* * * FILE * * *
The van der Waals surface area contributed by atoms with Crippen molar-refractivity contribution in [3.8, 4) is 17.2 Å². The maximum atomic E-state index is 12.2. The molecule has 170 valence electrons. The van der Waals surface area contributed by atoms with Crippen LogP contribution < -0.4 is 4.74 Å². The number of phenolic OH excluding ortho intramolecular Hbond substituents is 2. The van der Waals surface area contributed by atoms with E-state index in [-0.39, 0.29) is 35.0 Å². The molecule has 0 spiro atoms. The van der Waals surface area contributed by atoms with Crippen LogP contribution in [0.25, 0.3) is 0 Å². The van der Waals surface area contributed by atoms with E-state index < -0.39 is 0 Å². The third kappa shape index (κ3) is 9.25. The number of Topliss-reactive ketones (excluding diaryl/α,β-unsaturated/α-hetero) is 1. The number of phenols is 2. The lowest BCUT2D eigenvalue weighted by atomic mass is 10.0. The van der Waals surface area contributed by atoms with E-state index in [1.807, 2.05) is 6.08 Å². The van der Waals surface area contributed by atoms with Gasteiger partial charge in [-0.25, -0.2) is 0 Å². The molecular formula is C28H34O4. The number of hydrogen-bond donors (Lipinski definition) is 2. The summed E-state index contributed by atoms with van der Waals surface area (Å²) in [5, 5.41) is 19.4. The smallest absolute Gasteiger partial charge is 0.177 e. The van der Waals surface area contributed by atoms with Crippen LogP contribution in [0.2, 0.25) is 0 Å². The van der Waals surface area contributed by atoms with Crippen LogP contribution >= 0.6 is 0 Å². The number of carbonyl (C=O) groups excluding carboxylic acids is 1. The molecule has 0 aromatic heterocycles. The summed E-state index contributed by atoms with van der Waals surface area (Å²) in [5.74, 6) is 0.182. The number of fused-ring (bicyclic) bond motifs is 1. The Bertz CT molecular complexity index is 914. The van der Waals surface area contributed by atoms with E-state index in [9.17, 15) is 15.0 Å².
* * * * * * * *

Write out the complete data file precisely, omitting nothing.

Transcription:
The van der Waals surface area contributed by atoms with Crippen molar-refractivity contribution in [3.8, 4) is 17.2 Å². The maximum atomic E-state index is 12.2. The molecule has 170 valence electrons. The van der Waals surface area contributed by atoms with Crippen LogP contribution < -0.4 is 4.74 Å². The number of phenolic OH excluding ortho intramolecular Hbond substituents is 2. The van der Waals surface area contributed by atoms with E-state index in [-0.39, 0.29) is 35.0 Å². The molecule has 0 spiro atoms. The van der Waals surface area contributed by atoms with Crippen LogP contribution in [0.25, 0.3) is 0 Å². The van der Waals surface area contributed by atoms with E-state index < -0.39 is 0 Å². The third kappa shape index (κ3) is 9.25. The number of Topliss-reactive ketones (excluding diaryl/α,β-unsaturated/α-hetero) is 1. The number of phenols is 2. The lowest BCUT2D eigenvalue weighted by atomic mass is 10.0. The van der Waals surface area contributed by atoms with E-state index in [1.807, 2.05) is 6.08 Å². The van der Waals surface area contributed by atoms with Gasteiger partial charge in [-0.25, -0.2) is 0 Å². The molecular formula is C28H34O4. The number of hydrogen-bond donors (Lipinski definition) is 2. The summed E-state index contributed by atoms with van der Waals surface area (Å²) in [5, 5.41) is 19.4. The smallest absolute Gasteiger partial charge is 0.177 e. The van der Waals surface area contributed by atoms with Crippen LogP contribution in [0.2, 0.25) is 0 Å². The van der Waals surface area contributed by atoms with Crippen LogP contribution >= 0.6 is 0 Å². The number of carbonyl (C=O) groups excluding carboxylic acids is 1. The molecule has 0 aromatic heterocycles. The summed E-state index contributed by atoms with van der Waals surface area (Å²) in [5.74, 6) is 0.182. The number of fused-ring (bicyclic) bond motifs is 1. The Bertz CT molecular complexity index is 914. The van der Waals surface area contributed by atoms with E-state index in [9.17, 15) is 15.0 Å².